Research Ramps Up
With the world’s attention focused on the global outbreak of COVID-19, research leading towards a cure has supported a major uptick in the amount of scientific literature in the field. A survey of scientific publications by the American Chemical Society (ACS) found that, between the end of December 2019 and through February 24 of this year, a total of 500 journal articles related to COVID-19 have been published. COVID-19’s close family relationship with SARS and MERS also led ACS to survey patents related to those earlier coronavirus outbreaks. The ACS patent survey found that, of the more than 2,000 patents related to SARS and about 175 patents related to MERS, the majority of issued patents cover antiviral treatments, outpacing patent grants for vaccines or diagnostic tests. Along with remdesivir, the ACS study notes other existing drugs with potential uses against COVID-19 including lopinavir, the active ingredient in AbbVie’s Kaletra, and the broad spectrum antiviral Arbidol.
Patents in a Pandemic
Israel may not be the only country exercising means for subverting patent rights as a responsive measure to the COVID-19 pandemic. By mid-March, Ecuador’s National Assembly approved a proposed resolution that would enable that country’s government to establish a compulsory licensing framework for patents covering medical technologies related to COVID-19. Here in the United States, the Senate passed a $2.2 trillion economic package to deal with the coronavirus crisis, including more than $1 billion earmarked for federal medical research projects.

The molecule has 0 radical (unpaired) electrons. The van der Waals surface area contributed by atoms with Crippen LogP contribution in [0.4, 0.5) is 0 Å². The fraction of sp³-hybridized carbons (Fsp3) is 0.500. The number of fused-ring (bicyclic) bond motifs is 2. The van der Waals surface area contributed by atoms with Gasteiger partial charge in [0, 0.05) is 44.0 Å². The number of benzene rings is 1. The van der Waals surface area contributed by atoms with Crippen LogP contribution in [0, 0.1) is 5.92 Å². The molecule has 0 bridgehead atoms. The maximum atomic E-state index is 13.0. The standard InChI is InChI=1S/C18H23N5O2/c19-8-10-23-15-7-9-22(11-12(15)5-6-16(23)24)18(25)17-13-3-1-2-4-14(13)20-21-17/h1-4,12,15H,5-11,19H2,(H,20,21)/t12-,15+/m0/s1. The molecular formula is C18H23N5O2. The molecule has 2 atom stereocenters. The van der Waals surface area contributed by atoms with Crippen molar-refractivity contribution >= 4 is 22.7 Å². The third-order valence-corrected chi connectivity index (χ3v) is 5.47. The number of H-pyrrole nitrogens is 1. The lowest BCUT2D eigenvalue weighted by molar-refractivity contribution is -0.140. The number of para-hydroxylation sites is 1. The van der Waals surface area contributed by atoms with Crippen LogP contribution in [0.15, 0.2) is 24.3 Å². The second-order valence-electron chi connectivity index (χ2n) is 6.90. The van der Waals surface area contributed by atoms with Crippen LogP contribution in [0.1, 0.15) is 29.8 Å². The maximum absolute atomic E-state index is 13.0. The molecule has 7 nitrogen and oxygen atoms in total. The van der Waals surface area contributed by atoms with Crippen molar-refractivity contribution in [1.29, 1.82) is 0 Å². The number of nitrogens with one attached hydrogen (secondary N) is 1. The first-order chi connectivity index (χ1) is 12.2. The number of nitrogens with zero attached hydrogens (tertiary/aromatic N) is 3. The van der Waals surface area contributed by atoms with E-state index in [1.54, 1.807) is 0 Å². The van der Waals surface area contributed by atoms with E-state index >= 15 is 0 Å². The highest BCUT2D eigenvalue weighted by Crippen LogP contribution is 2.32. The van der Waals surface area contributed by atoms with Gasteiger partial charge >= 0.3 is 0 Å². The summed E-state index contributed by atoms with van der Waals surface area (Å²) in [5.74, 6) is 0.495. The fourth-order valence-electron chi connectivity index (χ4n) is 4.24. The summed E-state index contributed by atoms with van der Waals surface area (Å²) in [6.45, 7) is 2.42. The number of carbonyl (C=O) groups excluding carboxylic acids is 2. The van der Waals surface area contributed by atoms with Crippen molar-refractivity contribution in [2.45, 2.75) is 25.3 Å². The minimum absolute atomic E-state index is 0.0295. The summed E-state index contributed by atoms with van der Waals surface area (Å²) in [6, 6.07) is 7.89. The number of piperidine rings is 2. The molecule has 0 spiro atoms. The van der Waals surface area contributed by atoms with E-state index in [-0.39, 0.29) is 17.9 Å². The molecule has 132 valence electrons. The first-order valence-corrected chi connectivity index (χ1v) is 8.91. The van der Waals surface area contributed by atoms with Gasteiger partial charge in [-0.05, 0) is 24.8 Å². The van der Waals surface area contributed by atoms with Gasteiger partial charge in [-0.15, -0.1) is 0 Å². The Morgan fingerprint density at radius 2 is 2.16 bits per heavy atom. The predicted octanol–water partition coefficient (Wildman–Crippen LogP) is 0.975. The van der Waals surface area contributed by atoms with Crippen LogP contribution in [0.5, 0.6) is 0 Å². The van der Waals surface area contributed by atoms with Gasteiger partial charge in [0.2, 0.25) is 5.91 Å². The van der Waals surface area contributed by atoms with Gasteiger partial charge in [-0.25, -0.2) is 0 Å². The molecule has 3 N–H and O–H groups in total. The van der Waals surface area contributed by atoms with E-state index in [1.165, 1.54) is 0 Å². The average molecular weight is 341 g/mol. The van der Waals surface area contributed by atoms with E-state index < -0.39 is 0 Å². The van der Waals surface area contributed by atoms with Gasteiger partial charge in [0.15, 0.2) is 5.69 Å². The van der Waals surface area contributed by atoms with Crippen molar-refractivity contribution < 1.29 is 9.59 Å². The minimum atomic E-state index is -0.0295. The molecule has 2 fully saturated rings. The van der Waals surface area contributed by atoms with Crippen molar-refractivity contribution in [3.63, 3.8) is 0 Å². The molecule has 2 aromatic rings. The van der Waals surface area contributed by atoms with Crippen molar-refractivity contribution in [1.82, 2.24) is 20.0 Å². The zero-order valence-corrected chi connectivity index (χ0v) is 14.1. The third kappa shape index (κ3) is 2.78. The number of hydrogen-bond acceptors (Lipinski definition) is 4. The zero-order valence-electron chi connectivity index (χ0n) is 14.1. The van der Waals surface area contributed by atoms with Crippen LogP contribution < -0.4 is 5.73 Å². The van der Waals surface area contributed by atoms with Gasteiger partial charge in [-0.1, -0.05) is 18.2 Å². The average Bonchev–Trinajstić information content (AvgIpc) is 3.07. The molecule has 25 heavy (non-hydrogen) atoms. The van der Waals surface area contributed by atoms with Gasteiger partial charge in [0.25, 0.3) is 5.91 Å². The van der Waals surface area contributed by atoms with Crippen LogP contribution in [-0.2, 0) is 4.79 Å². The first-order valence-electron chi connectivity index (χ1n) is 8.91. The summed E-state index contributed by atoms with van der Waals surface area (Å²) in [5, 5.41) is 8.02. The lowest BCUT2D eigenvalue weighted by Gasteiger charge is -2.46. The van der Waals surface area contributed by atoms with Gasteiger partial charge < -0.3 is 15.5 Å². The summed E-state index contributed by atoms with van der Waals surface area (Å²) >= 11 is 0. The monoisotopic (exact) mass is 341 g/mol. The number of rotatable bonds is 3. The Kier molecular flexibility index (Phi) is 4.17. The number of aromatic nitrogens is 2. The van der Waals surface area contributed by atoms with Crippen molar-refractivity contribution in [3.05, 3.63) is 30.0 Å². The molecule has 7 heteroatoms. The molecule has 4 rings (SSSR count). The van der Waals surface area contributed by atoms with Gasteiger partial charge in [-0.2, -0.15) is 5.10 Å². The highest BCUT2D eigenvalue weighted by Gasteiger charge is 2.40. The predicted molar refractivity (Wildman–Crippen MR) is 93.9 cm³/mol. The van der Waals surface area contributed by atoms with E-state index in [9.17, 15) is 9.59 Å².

With so much money and energy being thrown at the noble cause of solving an international pandemic, it’s clear that an effective treatment or cure will be developed in the hopefully not-too-distant future. However, the world’s response to patent rights in the face of such a health crisis gives a strong indication that such rights could be trampled underfoot on the path towards ridding the globe of COVID-19.